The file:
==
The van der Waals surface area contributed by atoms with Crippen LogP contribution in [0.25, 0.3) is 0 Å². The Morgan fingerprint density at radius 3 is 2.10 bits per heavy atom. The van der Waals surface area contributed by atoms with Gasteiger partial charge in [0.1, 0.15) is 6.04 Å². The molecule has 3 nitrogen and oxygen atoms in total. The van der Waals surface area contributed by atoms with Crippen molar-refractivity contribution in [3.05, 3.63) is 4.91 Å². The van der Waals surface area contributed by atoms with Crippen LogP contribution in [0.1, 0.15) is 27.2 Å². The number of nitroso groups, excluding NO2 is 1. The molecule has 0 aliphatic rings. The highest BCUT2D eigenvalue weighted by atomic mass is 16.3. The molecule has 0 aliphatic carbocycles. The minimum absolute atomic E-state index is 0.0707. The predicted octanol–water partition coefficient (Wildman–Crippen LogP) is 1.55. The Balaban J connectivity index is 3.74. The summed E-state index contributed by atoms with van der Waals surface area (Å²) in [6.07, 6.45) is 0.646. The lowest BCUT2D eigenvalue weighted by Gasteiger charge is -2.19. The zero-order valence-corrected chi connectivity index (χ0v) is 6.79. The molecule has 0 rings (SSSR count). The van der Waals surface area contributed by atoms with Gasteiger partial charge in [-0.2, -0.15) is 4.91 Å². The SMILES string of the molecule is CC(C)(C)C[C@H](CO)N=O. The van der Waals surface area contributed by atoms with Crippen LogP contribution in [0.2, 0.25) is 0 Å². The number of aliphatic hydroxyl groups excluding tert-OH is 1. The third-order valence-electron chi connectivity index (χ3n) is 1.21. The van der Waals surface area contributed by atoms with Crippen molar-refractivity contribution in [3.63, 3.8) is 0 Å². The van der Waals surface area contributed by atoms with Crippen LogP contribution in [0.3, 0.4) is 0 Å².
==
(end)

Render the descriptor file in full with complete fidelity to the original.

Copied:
The van der Waals surface area contributed by atoms with Crippen LogP contribution in [0.25, 0.3) is 0 Å². The Morgan fingerprint density at radius 3 is 2.10 bits per heavy atom. The van der Waals surface area contributed by atoms with Gasteiger partial charge in [0.1, 0.15) is 6.04 Å². The molecule has 3 nitrogen and oxygen atoms in total. The van der Waals surface area contributed by atoms with Crippen molar-refractivity contribution in [3.05, 3.63) is 4.91 Å². The van der Waals surface area contributed by atoms with Crippen LogP contribution in [0.1, 0.15) is 27.2 Å². The number of nitroso groups, excluding NO2 is 1. The molecule has 0 aliphatic rings. The highest BCUT2D eigenvalue weighted by atomic mass is 16.3. The molecule has 0 aliphatic carbocycles. The minimum absolute atomic E-state index is 0.0707. The predicted octanol–water partition coefficient (Wildman–Crippen LogP) is 1.55. The Balaban J connectivity index is 3.74. The summed E-state index contributed by atoms with van der Waals surface area (Å²) in [6.07, 6.45) is 0.646. The lowest BCUT2D eigenvalue weighted by Gasteiger charge is -2.19. The zero-order valence-corrected chi connectivity index (χ0v) is 6.79. The molecule has 0 rings (SSSR count). The van der Waals surface area contributed by atoms with Gasteiger partial charge in [-0.2, -0.15) is 4.91 Å². The SMILES string of the molecule is CC(C)(C)C[C@H](CO)N=O. The van der Waals surface area contributed by atoms with Crippen LogP contribution in [0.2, 0.25) is 0 Å². The number of aliphatic hydroxyl groups excluding tert-OH is 1. The third-order valence-electron chi connectivity index (χ3n) is 1.21. The van der Waals surface area contributed by atoms with Crippen molar-refractivity contribution in [3.63, 3.8) is 0 Å². The van der Waals surface area contributed by atoms with Crippen LogP contribution in [0.3, 0.4) is 0 Å².